The negotiations with coalition allies lasted about 20 hours until the early hours of Sunday, when they emerged with aid measures worth €65 billion ($65.6bn), including higher subsidies for poor households and cash payments to students and pensioners.
Mr Scholz also decided to throw Germany’s weight behind EU efforts to put a levy on so-called “windfall profits” of utilities as surging earnings fuel public outrage.
Germany has a good chance to pull through this winter “by the skin of its teeth”, he said. A poll later found that voters did not share that optimism, saying the measures were not enough.
According to Bloomberg Economics, Russia’s decision to completely halt gas flows through Nord Stream will raise the euro area’s gas bill by an extra €50bn. That is on top of a €460bn hit from earlier price increases.
All told, the squeeze will exert a drag on gross domestic product of about 2.2 per cent annually, rising to as high as 4 per cent if the winter is unusually cold and there is a breakdown in European unity.
Even with government support, the economy is still heading for a recession at the end of the year, said economists Maeva Cousin, Jamie Rush and Martin Ademmer.
Progress is being made. Before the invasion, Europe relied on Russia for 40 per cent of its gas imports.
Now, pipeline flows only account for 9 per cent, European Commission President Ursula von der Leyen said this week.
Record imports of liquefied natural gas from Norway, the US and Qatar have helped to offset the gap while LNG infrastructure is rapidly being set up.
But it can’t come soon enough. The talk in Brussels is of the risk of social upheaval. National governments have already earmarked billions of euros, and the energy crunch may run for years.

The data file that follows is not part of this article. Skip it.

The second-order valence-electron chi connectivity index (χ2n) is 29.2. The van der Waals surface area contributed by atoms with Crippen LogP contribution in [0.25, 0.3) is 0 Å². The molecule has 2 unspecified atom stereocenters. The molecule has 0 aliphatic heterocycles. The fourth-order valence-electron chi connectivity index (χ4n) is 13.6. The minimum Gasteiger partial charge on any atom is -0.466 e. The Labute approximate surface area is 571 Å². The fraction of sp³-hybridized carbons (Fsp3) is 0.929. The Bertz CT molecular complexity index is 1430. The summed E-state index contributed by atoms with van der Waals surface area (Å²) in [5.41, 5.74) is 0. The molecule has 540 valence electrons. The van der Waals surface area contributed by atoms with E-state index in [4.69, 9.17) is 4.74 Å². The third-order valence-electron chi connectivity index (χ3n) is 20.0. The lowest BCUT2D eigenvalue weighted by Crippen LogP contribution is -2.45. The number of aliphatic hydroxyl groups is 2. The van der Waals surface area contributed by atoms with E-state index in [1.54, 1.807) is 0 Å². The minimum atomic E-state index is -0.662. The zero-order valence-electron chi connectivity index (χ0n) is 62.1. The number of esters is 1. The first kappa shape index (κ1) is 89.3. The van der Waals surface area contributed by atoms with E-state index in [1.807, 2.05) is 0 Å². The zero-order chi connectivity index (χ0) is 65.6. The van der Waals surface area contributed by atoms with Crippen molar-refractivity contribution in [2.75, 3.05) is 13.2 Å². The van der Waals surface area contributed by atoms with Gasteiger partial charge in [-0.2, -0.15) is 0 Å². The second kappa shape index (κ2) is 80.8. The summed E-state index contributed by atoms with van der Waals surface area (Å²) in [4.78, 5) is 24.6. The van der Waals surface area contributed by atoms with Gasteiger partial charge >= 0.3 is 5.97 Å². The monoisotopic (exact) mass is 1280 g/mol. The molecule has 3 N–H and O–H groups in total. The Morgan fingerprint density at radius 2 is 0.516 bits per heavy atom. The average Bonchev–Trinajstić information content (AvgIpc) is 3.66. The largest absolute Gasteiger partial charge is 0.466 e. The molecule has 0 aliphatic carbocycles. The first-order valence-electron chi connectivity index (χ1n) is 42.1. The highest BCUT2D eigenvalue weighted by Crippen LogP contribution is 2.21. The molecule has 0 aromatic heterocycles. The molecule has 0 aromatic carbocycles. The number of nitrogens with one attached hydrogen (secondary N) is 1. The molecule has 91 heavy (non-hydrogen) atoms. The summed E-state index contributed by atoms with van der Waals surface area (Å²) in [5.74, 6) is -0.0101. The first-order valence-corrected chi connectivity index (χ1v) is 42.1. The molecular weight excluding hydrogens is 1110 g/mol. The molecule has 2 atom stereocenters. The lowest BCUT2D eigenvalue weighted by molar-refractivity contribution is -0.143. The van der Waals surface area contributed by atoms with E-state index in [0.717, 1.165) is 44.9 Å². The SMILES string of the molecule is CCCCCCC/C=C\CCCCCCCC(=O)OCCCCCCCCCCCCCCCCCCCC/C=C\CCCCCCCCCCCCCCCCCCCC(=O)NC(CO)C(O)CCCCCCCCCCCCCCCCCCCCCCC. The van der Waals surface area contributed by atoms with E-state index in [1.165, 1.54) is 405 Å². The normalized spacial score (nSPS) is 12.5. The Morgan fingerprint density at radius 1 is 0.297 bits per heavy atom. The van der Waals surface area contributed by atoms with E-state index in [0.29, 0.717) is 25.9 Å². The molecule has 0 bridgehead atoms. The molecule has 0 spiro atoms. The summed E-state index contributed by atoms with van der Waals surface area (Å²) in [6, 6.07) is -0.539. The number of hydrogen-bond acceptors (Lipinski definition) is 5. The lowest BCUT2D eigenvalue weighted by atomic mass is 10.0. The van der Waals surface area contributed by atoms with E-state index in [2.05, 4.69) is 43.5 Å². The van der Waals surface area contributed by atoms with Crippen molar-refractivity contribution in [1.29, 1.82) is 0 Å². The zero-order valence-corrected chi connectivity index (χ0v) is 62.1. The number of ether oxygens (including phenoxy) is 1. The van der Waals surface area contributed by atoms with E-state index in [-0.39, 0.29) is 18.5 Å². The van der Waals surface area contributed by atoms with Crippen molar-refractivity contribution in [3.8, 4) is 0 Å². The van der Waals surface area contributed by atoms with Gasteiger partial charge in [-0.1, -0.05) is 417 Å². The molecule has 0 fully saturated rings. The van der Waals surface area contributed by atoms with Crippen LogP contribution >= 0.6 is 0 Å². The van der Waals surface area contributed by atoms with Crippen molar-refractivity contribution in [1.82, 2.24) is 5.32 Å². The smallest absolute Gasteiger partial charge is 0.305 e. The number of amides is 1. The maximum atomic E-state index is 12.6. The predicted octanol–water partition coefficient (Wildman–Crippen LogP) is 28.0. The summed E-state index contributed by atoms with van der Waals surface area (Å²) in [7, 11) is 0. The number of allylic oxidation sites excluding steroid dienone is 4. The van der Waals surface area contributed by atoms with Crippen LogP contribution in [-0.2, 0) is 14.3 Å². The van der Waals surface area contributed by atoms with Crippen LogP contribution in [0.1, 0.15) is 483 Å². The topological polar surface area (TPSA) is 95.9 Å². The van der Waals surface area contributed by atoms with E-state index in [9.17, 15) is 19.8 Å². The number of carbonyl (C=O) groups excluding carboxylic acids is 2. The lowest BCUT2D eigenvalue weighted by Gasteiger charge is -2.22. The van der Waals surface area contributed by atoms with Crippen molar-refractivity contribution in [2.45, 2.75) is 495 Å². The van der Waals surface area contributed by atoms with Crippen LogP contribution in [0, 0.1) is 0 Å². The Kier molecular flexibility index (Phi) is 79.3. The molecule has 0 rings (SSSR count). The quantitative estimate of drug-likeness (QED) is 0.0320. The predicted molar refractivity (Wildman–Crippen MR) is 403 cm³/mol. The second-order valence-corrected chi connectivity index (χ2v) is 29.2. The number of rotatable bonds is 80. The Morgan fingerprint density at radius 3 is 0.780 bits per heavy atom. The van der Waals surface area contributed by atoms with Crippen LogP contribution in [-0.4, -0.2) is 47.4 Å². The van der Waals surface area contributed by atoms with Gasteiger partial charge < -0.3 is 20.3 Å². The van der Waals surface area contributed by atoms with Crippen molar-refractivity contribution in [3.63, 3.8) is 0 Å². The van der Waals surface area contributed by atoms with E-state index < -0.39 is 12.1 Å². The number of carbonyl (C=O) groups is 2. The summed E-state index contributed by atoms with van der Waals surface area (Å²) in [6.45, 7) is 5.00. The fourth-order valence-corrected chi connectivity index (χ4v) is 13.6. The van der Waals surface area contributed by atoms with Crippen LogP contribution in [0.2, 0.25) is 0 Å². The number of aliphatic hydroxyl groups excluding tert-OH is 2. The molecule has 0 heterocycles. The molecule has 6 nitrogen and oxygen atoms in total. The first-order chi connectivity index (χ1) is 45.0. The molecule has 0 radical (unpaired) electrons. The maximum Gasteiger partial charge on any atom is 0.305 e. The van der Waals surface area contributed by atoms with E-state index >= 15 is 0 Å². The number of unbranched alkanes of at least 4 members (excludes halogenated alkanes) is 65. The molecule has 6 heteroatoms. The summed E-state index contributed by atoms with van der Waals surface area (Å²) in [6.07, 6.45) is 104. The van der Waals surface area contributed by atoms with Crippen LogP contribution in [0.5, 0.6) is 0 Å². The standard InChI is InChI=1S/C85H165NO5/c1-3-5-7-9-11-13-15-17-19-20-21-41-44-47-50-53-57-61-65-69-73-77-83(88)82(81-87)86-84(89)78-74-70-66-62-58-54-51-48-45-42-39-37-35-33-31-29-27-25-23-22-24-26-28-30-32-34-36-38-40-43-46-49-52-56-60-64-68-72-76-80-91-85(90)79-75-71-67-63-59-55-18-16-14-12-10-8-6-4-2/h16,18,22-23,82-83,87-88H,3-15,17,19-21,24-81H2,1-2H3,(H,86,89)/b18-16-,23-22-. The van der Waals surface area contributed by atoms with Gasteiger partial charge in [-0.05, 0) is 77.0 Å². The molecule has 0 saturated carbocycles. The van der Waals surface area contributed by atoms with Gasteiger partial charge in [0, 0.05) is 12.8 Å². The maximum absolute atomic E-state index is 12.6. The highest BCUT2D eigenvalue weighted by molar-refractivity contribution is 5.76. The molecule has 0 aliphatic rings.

“Burn almost everything,” Poland’s de facto leader, Jaroslaw Kaczynski, told a meeting with voters last weekend, adding that the country needs to “stay warm”.
In one small bit of good news, gas prices declined this week, extending their drop from August records. But they are still eight times higher than normal for the time of year, and extremely volatile.
These wild movements are causing huge liquidity problems for utilities as they are asked to put up cash to guarantee their trades.
On Sunday, Sweden and Finland announced a $33bn emergency liquidity facility to help struggling utilities and stave off what Finnish Economy Minister Mika Lintila dramatically called “the ingredients for an energy-industry Lehman Brothers” moment.
It was start of a cascade of government measures. On Tuesday, Finnish utility Fortum received €2.35bn of bridge funding to ensure adequate liquidity. Switzerland granted Axpo a credit line of up to €4bn francs.
The UK Treasury and Bank of England unveiled a £40bn ($46bn) fund for energy traders on Thursday to help to provide market stability.
The situation in energy markets has been on the agenda of every meeting of EU leaders in the past several weeks.
Ms von der Leyen brought forward the outline of the commission’s emergency plan but the detail will have to wait for her annual State of the Union speech on September 14.
Her credibility depends on success. However, for Europe, it is existential.